What we are seeing then is the co-development of bi-specific modalities directed to the same targets as CAR-T modalities, sometimes by the same company. This latter point is critical and fascinating. Could DARTs and BiTES compete not only with ADCs but also the CAR-T technologies? I don’t know, but we may find out in just a few more years. And we do have to be patient – Macrogenics has no clinical news scheduled until 2015. One way the company could make a splash is if it were to do something big on the corporate side – a buyout, merger, acquisition. Certainly their promotional deck (link here: http://bit.ly/1qpPQWL) makes the point on the last slides that Macrogenics is flexible as it has plenty of capital.

I really like this company – their technology is gutsy and innovative and I wish them the best. Now it’s time for clinical execution: the data will guide us from there. In the meantime there are a few really interesting ways to think about the technology opportunity and the underlying equity value.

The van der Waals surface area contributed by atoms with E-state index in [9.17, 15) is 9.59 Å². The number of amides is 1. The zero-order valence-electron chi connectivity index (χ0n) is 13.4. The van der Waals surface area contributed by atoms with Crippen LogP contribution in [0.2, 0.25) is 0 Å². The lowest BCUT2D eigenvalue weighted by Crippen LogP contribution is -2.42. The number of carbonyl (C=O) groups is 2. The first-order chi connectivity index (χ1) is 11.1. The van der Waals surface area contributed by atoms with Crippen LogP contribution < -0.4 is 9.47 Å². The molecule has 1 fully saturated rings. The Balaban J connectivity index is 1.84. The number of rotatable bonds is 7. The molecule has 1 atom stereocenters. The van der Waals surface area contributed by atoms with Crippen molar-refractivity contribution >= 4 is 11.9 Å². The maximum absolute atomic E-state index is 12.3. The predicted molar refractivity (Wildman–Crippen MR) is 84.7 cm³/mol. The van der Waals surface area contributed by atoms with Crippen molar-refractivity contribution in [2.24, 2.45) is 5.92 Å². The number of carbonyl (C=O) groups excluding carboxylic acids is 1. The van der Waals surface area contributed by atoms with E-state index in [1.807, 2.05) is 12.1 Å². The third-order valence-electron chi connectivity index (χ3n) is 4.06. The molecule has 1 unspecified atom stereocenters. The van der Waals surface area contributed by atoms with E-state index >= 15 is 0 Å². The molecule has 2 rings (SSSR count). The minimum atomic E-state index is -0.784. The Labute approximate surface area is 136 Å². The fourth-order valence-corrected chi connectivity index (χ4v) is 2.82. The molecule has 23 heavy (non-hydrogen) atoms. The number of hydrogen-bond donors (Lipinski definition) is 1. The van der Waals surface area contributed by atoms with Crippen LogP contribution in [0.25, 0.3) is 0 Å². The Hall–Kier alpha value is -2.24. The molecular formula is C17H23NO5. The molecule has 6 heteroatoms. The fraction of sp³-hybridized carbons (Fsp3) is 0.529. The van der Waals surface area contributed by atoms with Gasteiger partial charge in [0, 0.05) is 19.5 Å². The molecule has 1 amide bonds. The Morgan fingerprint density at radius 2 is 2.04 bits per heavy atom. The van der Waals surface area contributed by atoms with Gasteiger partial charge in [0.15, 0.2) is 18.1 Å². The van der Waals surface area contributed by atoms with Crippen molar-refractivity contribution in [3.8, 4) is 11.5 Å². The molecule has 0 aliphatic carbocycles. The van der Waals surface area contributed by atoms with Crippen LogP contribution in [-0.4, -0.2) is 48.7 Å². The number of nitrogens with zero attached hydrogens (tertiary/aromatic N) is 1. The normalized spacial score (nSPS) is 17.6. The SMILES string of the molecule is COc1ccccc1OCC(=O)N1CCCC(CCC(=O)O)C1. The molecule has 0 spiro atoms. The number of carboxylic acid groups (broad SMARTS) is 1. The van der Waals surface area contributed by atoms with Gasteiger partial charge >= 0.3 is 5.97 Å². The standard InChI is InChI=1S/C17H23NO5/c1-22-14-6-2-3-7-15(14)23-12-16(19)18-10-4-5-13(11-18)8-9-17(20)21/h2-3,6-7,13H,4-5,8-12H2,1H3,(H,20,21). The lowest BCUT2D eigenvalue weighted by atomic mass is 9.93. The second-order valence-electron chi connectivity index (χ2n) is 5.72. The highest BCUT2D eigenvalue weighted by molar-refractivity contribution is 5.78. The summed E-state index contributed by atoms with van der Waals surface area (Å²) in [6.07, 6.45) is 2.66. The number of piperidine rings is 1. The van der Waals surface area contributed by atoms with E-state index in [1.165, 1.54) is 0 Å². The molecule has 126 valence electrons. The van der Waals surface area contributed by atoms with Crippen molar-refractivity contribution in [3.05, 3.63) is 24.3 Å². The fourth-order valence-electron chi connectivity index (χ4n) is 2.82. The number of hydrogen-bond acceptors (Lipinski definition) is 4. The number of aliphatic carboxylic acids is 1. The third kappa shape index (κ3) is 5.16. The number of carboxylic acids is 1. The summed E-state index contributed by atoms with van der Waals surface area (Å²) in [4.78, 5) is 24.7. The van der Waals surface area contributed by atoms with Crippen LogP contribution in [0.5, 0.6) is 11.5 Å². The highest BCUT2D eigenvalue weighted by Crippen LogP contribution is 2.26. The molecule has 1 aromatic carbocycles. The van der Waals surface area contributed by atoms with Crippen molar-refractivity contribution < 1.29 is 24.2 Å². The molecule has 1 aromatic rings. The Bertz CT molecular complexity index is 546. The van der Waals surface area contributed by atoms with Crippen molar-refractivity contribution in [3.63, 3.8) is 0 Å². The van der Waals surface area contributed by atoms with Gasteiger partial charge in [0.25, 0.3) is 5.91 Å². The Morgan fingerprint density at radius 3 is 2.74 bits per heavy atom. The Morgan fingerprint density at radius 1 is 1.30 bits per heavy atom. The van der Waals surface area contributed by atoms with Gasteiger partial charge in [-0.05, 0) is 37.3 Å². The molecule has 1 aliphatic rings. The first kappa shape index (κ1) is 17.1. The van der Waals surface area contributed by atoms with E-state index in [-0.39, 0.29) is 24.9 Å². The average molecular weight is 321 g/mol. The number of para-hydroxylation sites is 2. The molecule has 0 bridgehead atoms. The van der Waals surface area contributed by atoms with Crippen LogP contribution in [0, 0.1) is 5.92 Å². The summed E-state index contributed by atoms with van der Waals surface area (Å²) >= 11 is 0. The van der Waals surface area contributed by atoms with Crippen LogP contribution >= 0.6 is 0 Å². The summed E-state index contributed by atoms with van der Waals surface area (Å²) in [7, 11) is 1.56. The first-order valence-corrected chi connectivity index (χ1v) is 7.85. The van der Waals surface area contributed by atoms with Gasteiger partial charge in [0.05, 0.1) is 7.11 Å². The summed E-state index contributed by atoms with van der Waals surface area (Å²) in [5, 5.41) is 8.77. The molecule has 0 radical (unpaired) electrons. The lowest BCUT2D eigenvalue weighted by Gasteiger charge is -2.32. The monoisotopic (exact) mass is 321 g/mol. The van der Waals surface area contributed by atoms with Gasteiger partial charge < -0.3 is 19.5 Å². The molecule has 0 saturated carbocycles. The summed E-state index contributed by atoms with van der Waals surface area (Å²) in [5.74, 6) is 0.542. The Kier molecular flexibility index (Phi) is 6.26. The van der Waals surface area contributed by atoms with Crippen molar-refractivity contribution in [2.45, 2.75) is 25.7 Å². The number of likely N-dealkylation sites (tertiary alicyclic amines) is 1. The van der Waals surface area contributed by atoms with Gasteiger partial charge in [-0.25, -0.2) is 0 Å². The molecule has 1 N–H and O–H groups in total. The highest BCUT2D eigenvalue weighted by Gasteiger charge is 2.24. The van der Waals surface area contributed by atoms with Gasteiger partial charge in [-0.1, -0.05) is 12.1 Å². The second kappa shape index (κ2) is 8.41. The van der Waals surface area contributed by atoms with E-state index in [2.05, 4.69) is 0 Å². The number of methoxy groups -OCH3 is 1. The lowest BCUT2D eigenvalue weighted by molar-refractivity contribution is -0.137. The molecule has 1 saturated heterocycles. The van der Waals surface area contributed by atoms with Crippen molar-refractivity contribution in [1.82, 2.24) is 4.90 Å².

cheers, and stay tuned for some thoughts about BiTEs, BiKEs, CARTs and KITEs.

Sugar Cone Biotech to present at the Immunomodulatory Therapeutic Antibodies for Cancer conference

The Next Wave of Immune Checkpoint Modulator Targets

presented by Paul D. Rennert, Founder & Principal, SugarCone Biotech Consultants LLC

at the Conference:

Immunomodulatory Therapeutic Antibodies for Cancer

August 11-12, 2014 Boston MA, Long Wharf Marriott Hotel


Immune Checkpoint Therapeutics – Part 3: a) Innate immunity targets and b) IDO

Lets quickly set the stage. In part 1 we reviewed the CTLA4 and PD-1 pathways and therapeutics targeting these pathways. In part 2 we brought in a few more targets within the immunoglobulin superfamily: LAG-3, TIM-3, B7-H3, B7-H4, and very briefly TIGIT and VISTA. Then we reviewed therapeutics being developed to target proteins in the TNF receptor (OX40, CD40, 4-1BB, CD27, GITR) and ligand (CD70) superfamilies.